I was ready to face my life but I had the whole problem of “Page 13” to contend with. I either had to continue to live a celibate life and remain a pastor or I had to leave the ministry. Since I had gone this long without a relationship, I really didn’t want to continue without a relationship. So to be openly in a relationship, I could not be an ELCA pastor.
Now I must say that I think the ELCA’s prohibition on openly gay pastors is just silly and I have always thought it was silly. I have to question a denomination that would rather have its leaders lie about what who they are as opposed to being honest. Well, that is their loss. But loss or not, there was a tenet of the faith that said I could be gay, I just needed to be celibate.
I had to struggle with what I wanted to do. I could stay in the ELCA and fight what I thought was an unfair, and frankly unchristian, rule. Or I could respect the rules of the church and find a new denomination. As I thought about it, it became clearer to me that I would need to leave the denomination.
The decision to leave had been in the process for a while. My call to the congregation was as an assistant pastor. As such, I played second fiddle to the senior pastor. In the past, in situations that were marginally controversial, the senior pastor would give his support but then if anyone from the congregation would say something, he would crumble. If it came down to standing by his colleague, me, or caving to even one comment from a parishioner, he would cave. If he caved only once, I may have gone forward, but this behavior of collapsing when things go a little controversial has been a consistent pattern with this man.
So I began to look at various other denominations, looking for a place that would accept me as I am and not expect me to lie and that would also allow me to serve God as I felt I had been called to do. Actually, I felt more then ever that I had truly been called by God. As I looked at the way the church treated GLBT people, and as I was beginning to experience myself, I felt the need more than ever to bring the gospel to those for whom the church was not a safe place and may have actually been a place of pain and rejection. I still felt the call to ministry; I just knew I could not do it in the ELCA.
I looked at various denominations, trying to find a place where I would be welcome. Unfortunately, this search did not turn up many denominations. Many of the denominations like to tell how open and accepting they were to “all people.” This was the same thing the ELCA also said. And I truly believe these denominations do feel they are being open. But also like the ELCA, most would not allow an openly gay person to function as a clergyperson. Also like the ELCA, most of these denominations like to proclaim how they allow “all people into all aspects of church life.” But if leadership is closed to a certain segment of the population, is it really open?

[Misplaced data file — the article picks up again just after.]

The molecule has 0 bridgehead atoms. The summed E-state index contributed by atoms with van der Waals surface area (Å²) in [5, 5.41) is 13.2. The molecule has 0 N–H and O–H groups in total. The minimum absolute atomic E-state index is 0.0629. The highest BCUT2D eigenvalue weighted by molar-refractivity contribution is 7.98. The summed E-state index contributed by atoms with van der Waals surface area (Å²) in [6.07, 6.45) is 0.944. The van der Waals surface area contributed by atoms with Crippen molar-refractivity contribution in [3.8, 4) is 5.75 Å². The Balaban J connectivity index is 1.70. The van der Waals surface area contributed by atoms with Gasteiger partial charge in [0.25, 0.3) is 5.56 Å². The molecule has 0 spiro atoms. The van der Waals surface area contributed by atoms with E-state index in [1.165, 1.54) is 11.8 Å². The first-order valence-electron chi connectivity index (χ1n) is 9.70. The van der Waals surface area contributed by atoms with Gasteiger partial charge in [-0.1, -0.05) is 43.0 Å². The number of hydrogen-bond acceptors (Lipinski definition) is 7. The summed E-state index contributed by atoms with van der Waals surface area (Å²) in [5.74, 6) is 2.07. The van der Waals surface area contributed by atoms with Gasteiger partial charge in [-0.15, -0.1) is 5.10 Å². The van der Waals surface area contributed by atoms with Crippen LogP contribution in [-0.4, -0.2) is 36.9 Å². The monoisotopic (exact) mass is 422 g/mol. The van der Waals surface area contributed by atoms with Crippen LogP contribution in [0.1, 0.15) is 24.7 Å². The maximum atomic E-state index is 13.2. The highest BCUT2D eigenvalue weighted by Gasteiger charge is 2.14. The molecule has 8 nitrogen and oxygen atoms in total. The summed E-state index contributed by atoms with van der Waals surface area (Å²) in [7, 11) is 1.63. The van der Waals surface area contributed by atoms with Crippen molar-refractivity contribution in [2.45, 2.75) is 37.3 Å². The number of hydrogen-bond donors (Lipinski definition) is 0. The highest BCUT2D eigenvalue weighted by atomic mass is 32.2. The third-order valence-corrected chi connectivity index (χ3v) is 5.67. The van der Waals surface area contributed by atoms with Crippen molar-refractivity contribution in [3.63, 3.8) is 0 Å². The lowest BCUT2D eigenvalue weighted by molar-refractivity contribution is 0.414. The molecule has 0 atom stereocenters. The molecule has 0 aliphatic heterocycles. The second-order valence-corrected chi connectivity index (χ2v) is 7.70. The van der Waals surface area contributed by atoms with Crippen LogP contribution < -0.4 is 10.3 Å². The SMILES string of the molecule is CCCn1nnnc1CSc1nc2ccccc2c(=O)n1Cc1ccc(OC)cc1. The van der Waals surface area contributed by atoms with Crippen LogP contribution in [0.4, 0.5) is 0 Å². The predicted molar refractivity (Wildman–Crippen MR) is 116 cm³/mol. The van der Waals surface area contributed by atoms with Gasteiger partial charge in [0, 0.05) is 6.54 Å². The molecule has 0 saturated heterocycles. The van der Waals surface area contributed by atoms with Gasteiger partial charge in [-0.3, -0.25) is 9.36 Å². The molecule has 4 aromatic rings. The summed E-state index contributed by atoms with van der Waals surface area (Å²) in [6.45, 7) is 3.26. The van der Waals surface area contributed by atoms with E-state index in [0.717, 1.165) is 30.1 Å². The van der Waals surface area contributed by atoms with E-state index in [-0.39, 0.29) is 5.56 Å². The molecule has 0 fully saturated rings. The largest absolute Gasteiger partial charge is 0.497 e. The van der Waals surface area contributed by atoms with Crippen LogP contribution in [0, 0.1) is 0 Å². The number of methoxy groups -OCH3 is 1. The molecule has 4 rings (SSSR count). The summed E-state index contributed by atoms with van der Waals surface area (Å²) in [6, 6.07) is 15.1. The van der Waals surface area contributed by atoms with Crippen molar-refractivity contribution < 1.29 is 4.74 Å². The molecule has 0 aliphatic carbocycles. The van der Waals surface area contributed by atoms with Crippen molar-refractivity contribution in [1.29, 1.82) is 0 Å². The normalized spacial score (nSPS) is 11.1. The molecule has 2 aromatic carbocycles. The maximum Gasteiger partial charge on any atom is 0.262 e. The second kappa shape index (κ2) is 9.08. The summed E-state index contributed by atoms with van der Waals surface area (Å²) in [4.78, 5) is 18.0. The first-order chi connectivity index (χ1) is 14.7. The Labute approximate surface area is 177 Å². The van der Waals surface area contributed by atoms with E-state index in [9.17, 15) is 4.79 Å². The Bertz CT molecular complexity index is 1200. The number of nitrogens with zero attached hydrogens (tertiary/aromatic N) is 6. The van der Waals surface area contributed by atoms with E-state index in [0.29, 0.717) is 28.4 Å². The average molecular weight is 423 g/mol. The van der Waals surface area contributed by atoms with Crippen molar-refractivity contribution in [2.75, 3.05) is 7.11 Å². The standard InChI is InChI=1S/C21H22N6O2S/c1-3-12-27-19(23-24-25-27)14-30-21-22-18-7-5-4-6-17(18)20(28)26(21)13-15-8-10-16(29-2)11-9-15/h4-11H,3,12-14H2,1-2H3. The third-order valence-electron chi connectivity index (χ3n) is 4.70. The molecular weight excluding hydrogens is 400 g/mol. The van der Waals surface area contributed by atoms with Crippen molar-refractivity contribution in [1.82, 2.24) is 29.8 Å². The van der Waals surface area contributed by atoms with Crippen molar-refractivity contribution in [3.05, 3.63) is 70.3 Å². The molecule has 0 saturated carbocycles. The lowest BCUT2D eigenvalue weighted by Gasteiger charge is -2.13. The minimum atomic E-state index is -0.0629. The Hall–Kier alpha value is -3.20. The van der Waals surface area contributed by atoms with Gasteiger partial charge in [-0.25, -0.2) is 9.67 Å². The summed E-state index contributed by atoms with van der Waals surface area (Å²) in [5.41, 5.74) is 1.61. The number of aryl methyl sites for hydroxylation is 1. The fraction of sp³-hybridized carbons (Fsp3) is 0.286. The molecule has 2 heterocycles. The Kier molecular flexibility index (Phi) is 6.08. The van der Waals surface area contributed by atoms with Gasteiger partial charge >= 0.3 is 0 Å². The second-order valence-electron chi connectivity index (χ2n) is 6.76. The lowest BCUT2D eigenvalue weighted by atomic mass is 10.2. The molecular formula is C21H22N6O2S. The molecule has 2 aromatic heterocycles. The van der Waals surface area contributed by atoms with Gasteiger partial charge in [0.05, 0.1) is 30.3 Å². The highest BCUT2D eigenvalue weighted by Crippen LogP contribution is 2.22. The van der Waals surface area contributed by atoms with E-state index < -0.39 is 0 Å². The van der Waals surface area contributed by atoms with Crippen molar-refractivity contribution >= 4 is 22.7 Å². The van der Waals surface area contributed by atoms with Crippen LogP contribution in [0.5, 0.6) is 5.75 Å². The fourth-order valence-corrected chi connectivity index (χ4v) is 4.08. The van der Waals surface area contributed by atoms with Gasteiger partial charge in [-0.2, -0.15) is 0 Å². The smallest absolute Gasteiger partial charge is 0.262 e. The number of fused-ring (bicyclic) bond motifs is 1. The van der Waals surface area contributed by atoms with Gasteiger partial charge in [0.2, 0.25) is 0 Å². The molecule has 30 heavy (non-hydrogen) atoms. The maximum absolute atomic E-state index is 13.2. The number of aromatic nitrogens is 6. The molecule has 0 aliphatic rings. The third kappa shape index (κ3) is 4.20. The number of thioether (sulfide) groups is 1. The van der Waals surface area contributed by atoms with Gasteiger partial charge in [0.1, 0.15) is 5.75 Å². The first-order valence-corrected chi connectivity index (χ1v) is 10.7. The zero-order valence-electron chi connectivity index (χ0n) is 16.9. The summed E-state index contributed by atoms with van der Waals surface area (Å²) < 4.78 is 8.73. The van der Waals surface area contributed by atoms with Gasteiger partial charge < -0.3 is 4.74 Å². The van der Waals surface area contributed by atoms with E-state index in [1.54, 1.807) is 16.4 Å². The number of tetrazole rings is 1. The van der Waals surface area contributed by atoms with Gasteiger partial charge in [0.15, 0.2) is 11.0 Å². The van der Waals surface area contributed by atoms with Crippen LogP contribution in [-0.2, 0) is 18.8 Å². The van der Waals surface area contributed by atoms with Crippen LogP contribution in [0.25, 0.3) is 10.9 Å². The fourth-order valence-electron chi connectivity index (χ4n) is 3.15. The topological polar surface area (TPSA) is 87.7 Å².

Of the denominations I searched, I was only able to find three that were truly open to having GLBT people as clergy. These denominations were The United Church of Christ, The Episcopal Church in America, and The Metropolitan Community Church. Finding only three denominations was pretty disheartening. But since I had only these three to look at, I started to do my research.
The first denomination I look at was the MCC. I thought this would be a great place to minister as its traditional outreach is to the GLBT population. In this denomination, a gay pastor was not an oddity; actually, a heterosexual pastor would be the oddity. Within the MCC, homosexuality is the norm.
So with this in mind, I decided to go and visit an MCC church. I was surprised to find that, even with a major university in town, Lansing did not have an MCC congregation. But I still wanted to see what an MCC church was like. So, one Sunday morning while I was on vacation, I got up and drove to Grand Rapids to visit the church there.
That worship service was quite an eye-opener for me. I didn’t know what I should expect from the congregation there. This was my first foray out into the “Gay World” as one of the “locals.” I was not entering the “Gay World” as an outsider but as an actual gay person.
I was greeted by one of the members of the congregation who was very kind and asked some questions about me. These questions were not intrusive in any way but allowed me the opportunity to talk if I would want to. The member then asked me if I would like to sit with him and his friends during the service.
The service was relatively uneventful, similar to just about any other mainstream worship service. Well, actually, the sermon was anything but uneventful. The pastor preached about difficulties with those around us and working on coming to an understanding with those people. In the sermon, the pastor urged the congregation to confront those who have hurt them and then work toward resolution. This sounds good in theory but almost ended in a boxing match in the parking lot after the service. But the most eye-opening aspect of the service was how truly uneventful it all really was. These people, these GAY people prayed, sang, communed, and went out for lunch after the service just like everyone else. The sermon was not about being gay, it was about being a person.
That was one of the defining moments for me in creating my “gay identity.” I was able to go out and be gay but not be “GAY” as the stereotypes would have us think.